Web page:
Moody’s rating agency worries

Moody’s rating agency worries
Moody’s rating agency worries

Could history be repeating itself? The fight against inflation could have serious side effects.

Niklaus Vontobel / ch media

Jerome Powell, the head of the American central bank (Fed), has an interest in lowering key rates as soon as possible, warns Mark Zandi, chief economist of the rating agency Moody’s Analytics on the social network “X”. Otherwise, entire sections of the American economy would risk collapsing, he warns.

And when something collapses in the United States, this is often the case in Switzerland as well. History has proven this time and time again. The latest bankruptcies of American banks led to the flight of wealthy clients from Credit Suisse, causing its tragic end. More than a decade earlier, the Confederation had had to save UBS, caught in the whirlwind of the American real estate crisis.

The risk of recession is increasing and further fractures could appear in the financial system if the US central bank (Fed) keeps interest rates at their current level, Mark Zandi explained to “Businessinsider” magazine:

“These interest rates are bad for the economy: they demoralize it and something could end up breaking at some point.”

Mark Zandi

Mark Zandi, chief economist at Moody’s Analytics.Image: Al Drago/Bloomberg

“If I were king, I would lower interest rates now, because I think the economy needs this relief,” the economist said. The strength of the economy certainly indicates that the United States is not on the verge of recession. But higher interest rates have started to take their toll, as evidenced by a slowdown in lending by banks.

A vulnerable office real estate market

Mark Zandi mentioned the fact that several banks collapsed last year:

“These are the kinds of things that worry me in the context of high interest rates.”

According to “Businessinsider”, billionaire and investor Barry Sternlicht similarly predicted that bank failures could occur every week in the United States. High interest rates continue to weigh heavily on the mortgage market commercial, i.e. offices and stores.

The stakes are high. The markets therefore have their eyes glued to the new inflation figures which were published this Wednesday. Expert John Authers, for example, writes for the financial news agency Bloomberg: “This round of inflation data will be of great importance.”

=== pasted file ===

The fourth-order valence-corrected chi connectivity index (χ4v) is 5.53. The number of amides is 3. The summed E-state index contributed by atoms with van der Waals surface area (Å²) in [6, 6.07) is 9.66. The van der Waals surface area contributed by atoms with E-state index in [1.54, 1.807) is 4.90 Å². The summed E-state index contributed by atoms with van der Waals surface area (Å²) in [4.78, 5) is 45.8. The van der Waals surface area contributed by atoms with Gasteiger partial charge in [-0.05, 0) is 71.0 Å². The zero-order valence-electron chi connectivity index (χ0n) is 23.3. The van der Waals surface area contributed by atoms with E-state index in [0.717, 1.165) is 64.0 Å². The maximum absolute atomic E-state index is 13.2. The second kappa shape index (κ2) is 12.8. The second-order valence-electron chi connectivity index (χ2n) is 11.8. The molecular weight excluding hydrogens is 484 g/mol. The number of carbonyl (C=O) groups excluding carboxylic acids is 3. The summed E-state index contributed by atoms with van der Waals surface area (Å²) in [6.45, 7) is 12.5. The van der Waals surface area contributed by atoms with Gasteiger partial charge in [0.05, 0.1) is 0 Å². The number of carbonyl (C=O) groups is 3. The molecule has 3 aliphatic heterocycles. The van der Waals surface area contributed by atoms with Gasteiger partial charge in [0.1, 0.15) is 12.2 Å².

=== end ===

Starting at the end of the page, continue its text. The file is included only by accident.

The hope of an upcoming reduction in key rates is reborn with this announced drop in inflation. This perspective alone has allowed US stock markets to reach all-time highs.

Former Fed economist Claudia Sahm talks about the biggest story of the month for financial markets. According to her, good inflation figures would certainly not be a turning point – it is only a single month – but a relief. Indeed, bad figures would add to a series of disappointments.

Victory over inflation is in jeopardy

Previously, inflation data had been higher than expected in three months, and fear had already spread.

In the United States, financial markets no longer believed that the Fed was going to lower its key rates this year. Long-term interest rates therefore started to rise again and stock markets weakened. In Europe, representatives of the European Central Bank have publicly questioned whether it is possible to lower their key rates if the Fed does not do so. High key rates in the United States, significantly lower interest rates in the euro zone: this constellation could significantly weaken the euro, thus making European imports more expensive and boosting inflation.

High European key rates could also make it more difficult for the Swiss National Bank (SNB) to defeat inflation once and for all.

Certainly, the increase in the consumer price index was again significantly below 2% in April. The way would therefore be clear for two further cuts in the key rate this year, and the markets therefore expect a SNB key rate of 1% at the end of the year.

This would please, for example, all homeowners who have taken on Saron mortgages, which are directly determined by the SNB’s key rates. The benchmark mortgage rate, on which rents depend, would also fall more quickly.

But the Swiss franc would continue to depreciate against the euro if the SNB continued to lower its key rates on its own. A weakening of the franc could also make Switzerland’s imports more expensive – and the victory over inflation, which was thought to be achieved, could once again be lost.

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